SDSU students receive high honors at FFA convention

Jamison Lamp

Jamison Lamp

Taylor Swift, American degrees and a run for national office created three memorable days in Indianapolis for several FFA members. These SDSU students attended the 2008 National FFA Convention Oct. 22 to 25.

Among the highlights of the event were 30 South Dakota students receiving the American FFA Degree. This is the highest honor one can receive for continued commitment to FFA. Statistically, only six-tenths of FFA participants receive this award.

“It is exciting to receive it after being an FFA member since seventh grade,” said Sara Berg, a recipient and sophomore agricultural education and agricultural engineering major from Baltic. “There is nothing really to work for after this. “

The detailed list of requirements for the American Degree is extensive. To receive the award, students must be in their second year out of high school and have supervised agriculture experience (SAE), said Berg and Brett Monson, sophomore American Degree recipient and biology major from Webster.

“The SAE is a record book of ag experience out of school; it could be a lot of things,” Berg said.

Berg’s personal SAE consisted of beef production, equine work and an agricultural education internship, she said.

“SAEs range vastly,” Monson said. “Some work in grocery stores, mow lawns or even own farms.”

The national convention provided three days of motivational speakers and a career fair. Highlighting the event was a performance by country singer Taylor Swift.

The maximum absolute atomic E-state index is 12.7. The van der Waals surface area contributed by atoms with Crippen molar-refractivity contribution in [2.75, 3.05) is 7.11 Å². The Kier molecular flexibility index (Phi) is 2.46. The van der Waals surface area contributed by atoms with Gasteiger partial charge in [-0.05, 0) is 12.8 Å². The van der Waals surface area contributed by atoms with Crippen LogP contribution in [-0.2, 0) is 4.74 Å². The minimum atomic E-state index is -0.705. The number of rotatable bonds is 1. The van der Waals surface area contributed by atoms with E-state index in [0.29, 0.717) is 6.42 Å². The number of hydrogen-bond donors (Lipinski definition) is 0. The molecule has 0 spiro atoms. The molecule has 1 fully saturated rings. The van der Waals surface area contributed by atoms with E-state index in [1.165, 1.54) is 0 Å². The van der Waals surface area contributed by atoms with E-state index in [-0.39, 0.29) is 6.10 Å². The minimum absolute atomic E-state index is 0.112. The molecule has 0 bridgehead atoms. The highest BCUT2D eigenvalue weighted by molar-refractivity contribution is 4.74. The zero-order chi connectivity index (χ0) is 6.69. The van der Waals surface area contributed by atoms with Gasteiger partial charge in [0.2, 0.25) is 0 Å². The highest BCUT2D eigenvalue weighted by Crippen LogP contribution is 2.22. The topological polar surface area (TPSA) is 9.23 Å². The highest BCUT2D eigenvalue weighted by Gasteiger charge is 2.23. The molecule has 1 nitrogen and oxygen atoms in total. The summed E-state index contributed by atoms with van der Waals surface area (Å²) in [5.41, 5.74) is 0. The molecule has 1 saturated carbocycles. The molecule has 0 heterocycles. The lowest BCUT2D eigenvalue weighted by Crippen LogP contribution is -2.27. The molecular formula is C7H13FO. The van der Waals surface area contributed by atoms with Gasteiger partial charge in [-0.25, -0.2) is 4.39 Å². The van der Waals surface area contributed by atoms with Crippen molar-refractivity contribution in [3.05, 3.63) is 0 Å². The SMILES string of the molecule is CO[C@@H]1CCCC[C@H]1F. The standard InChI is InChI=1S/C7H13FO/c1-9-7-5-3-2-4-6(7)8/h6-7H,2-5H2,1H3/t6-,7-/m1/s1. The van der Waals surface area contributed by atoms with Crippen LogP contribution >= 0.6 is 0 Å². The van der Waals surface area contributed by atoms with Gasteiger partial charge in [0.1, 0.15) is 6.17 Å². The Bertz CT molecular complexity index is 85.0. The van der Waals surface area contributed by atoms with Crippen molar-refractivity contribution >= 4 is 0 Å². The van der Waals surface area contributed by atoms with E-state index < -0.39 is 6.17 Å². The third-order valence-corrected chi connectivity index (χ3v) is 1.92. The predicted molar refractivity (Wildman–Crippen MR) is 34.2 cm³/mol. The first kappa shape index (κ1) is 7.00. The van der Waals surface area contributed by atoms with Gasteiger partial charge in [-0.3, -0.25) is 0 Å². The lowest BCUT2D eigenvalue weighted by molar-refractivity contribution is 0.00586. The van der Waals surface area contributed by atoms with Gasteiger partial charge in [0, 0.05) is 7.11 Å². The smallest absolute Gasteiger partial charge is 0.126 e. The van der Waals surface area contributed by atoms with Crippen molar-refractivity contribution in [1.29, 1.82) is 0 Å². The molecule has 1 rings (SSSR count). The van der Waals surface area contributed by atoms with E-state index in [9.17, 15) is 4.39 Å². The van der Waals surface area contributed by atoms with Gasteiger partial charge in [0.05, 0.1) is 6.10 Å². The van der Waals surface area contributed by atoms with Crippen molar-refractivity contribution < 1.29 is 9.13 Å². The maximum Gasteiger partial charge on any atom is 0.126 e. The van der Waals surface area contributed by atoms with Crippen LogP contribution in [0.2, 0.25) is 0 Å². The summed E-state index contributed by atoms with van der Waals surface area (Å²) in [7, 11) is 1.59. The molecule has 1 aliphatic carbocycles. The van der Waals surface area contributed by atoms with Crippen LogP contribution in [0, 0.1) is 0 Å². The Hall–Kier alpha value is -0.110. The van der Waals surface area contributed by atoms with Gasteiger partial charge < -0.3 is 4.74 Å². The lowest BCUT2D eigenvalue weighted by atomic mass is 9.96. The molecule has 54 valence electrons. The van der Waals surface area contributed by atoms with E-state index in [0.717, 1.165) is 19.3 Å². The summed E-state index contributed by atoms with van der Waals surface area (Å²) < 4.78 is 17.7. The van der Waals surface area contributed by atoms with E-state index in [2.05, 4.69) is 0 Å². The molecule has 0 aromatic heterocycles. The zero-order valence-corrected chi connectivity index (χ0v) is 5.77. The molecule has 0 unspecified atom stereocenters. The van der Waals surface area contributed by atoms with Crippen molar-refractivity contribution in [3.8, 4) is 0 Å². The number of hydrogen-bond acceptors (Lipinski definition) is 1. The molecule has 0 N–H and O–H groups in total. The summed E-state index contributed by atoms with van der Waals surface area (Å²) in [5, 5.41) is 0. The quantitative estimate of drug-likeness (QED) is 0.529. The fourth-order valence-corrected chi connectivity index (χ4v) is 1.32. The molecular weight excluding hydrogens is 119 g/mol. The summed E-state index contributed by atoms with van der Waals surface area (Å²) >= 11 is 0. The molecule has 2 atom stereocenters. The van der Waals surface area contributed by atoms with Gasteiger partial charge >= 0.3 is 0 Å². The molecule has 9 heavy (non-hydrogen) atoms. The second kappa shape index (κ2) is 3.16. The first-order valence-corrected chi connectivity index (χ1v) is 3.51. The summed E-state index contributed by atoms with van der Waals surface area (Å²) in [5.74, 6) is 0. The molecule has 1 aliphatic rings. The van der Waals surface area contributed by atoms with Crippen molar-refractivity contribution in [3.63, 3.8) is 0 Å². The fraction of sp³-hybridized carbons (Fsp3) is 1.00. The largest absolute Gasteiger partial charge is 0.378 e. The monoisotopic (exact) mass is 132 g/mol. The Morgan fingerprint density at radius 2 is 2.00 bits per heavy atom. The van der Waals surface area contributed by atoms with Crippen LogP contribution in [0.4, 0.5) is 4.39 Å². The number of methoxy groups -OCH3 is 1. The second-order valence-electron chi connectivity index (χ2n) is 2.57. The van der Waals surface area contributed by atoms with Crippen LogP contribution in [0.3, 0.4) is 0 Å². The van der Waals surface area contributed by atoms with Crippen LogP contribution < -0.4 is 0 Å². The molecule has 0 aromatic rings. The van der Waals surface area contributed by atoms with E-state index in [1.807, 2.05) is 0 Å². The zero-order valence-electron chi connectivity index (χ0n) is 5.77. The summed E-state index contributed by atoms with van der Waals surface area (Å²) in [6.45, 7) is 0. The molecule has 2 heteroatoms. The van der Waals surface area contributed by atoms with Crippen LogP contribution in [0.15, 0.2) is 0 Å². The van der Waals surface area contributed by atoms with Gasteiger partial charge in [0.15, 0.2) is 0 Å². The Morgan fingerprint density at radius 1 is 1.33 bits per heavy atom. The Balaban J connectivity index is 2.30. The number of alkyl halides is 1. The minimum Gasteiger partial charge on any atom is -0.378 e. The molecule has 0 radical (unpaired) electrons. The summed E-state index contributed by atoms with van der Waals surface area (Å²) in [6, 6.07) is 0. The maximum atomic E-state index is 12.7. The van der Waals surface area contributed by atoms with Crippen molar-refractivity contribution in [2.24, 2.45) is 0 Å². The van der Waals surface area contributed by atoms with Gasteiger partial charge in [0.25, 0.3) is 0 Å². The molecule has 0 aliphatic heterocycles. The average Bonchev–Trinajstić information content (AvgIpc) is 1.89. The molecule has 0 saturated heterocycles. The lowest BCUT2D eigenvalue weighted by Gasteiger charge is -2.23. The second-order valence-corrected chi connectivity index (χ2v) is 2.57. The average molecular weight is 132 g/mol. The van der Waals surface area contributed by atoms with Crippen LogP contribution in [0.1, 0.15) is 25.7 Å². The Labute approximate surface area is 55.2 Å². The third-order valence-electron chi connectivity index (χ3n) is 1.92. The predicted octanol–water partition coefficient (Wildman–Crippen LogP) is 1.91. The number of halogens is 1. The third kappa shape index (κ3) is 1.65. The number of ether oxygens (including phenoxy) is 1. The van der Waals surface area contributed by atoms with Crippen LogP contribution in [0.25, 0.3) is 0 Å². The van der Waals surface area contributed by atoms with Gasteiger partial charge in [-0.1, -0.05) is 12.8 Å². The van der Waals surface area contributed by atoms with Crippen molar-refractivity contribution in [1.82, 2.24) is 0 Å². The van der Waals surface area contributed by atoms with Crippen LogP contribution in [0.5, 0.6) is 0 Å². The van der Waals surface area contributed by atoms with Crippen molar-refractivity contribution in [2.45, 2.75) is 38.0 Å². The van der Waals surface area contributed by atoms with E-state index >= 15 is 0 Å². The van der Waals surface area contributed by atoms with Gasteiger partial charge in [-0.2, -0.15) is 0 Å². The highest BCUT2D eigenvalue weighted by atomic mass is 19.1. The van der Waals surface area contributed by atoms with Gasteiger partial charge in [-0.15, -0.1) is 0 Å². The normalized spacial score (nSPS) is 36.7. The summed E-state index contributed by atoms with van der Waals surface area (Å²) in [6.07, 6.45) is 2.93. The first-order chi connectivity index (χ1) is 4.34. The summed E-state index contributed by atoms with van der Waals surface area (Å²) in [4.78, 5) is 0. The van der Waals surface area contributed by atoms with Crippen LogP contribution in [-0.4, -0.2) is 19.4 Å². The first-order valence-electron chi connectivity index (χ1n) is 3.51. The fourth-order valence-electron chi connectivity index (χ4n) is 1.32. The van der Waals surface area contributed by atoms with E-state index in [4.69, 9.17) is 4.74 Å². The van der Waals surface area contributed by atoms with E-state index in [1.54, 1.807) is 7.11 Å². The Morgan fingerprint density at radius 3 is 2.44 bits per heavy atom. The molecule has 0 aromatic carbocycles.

“The motivational speakers are actually quite interesting,” Monson said.

Also attending the national convention was Junior Noelle Rist, the S.D. national officer delegate.

Rist earned her delegate position after winning a run-off election in the state. She said she started preparing for the intense national interviews in May.

“I spent six or more hours a day preparing for my interviews,” Rist an agricultural education major from Hartford said.

Throughout the summer and into the school year, Rist said she read many Web sites, agricultural publications and the Farm Bill.

Although Rist was not successful in her run against 51 other delegates, she did learn valuable lessons through the experience.

“I know more about myself, Rist said. “It opens your eyes to how wide the field of agriculture is; there are over 300 jobs.

“There (will be) lots of innovation in the next 10 years,” she added. “I hope to be involved in agriculture to share the passion.”

While many FFA students are involved at the national level, there is an option to be involved on the local level as well.

“Collegiate FFA is a chance to channel the energy and passion; now, instead of participating in events, we run them,” Matt Tollefson, Collegiate FFA president and agricultural education major from Clark, said.

With nearly 50 members, the group tries to meet once a month and involvement is open to everyone.

Recently, the Jackrabbit Invitational was held in The Union. The event focuses on preparation for the career development events required for FFA, Monson said.

The most visible event run by Collegiate FFA might be the state convention held in the spring. It is three days long and involves about 2,000 high school students.

Collegiate FFA is also starting a new program. The group will bring in speakers to focus on motivation and career advice, Tollefson said.

Monson said FFA has something to offer to a wide variety of students.

“The goal of FFA is to promote premier leadership and personal growth through agriculture.”